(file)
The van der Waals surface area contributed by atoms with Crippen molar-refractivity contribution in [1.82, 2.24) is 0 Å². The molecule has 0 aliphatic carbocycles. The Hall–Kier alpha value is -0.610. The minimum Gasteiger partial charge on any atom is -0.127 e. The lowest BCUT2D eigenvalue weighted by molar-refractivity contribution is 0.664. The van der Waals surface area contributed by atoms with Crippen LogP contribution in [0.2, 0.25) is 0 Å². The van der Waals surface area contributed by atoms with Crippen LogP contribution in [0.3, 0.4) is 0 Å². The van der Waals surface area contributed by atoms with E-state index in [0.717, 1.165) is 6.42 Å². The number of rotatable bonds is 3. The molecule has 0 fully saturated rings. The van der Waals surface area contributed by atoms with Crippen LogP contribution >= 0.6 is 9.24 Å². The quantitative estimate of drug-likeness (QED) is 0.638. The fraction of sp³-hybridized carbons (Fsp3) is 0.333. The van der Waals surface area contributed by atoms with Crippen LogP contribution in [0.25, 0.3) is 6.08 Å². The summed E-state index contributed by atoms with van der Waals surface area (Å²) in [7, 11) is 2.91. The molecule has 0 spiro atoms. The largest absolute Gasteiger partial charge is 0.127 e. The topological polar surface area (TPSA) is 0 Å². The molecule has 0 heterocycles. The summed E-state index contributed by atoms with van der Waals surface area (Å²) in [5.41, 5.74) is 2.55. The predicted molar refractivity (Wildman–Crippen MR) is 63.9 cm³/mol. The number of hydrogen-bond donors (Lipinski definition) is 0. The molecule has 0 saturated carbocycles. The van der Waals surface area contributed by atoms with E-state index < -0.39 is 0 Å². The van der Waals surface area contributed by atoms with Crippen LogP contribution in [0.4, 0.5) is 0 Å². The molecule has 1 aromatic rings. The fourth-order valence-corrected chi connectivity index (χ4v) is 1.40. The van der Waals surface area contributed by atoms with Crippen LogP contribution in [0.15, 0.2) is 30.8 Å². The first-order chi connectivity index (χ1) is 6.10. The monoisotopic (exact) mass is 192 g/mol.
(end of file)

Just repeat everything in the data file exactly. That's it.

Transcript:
The van der Waals surface area contributed by atoms with Crippen molar-refractivity contribution in [1.82, 2.24) is 0 Å². The molecule has 0 aliphatic carbocycles. The Hall–Kier alpha value is -0.610. The minimum Gasteiger partial charge on any atom is -0.127 e. The lowest BCUT2D eigenvalue weighted by molar-refractivity contribution is 0.664. The van der Waals surface area contributed by atoms with Crippen LogP contribution in [0.2, 0.25) is 0 Å². The van der Waals surface area contributed by atoms with Crippen LogP contribution in [0.3, 0.4) is 0 Å². The van der Waals surface area contributed by atoms with E-state index in [0.717, 1.165) is 6.42 Å². The number of rotatable bonds is 3. The molecule has 0 fully saturated rings. The van der Waals surface area contributed by atoms with Crippen LogP contribution >= 0.6 is 9.24 Å². The quantitative estimate of drug-likeness (QED) is 0.638. The fraction of sp³-hybridized carbons (Fsp3) is 0.333. The van der Waals surface area contributed by atoms with Crippen LogP contribution in [0.25, 0.3) is 6.08 Å². The summed E-state index contributed by atoms with van der Waals surface area (Å²) in [7, 11) is 2.91. The molecule has 0 spiro atoms. The largest absolute Gasteiger partial charge is 0.127 e. The topological polar surface area (TPSA) is 0 Å². The molecule has 0 heterocycles. The summed E-state index contributed by atoms with van der Waals surface area (Å²) in [5.41, 5.74) is 2.55. The predicted molar refractivity (Wildman–Crippen MR) is 63.9 cm³/mol. The number of hydrogen-bond donors (Lipinski definition) is 0. The molecule has 0 saturated carbocycles. The van der Waals surface area contributed by atoms with E-state index < -0.39 is 0 Å². The van der Waals surface area contributed by atoms with Crippen LogP contribution in [0.4, 0.5) is 0 Å². The molecule has 1 aromatic rings. The fourth-order valence-corrected chi connectivity index (χ4v) is 1.40. The van der Waals surface area contributed by atoms with Crippen LogP contribution in [0.15, 0.2) is 30.8 Å². The first-order chi connectivity index (χ1) is 6.10. The monoisotopic (exact) mass is 192 g/mol.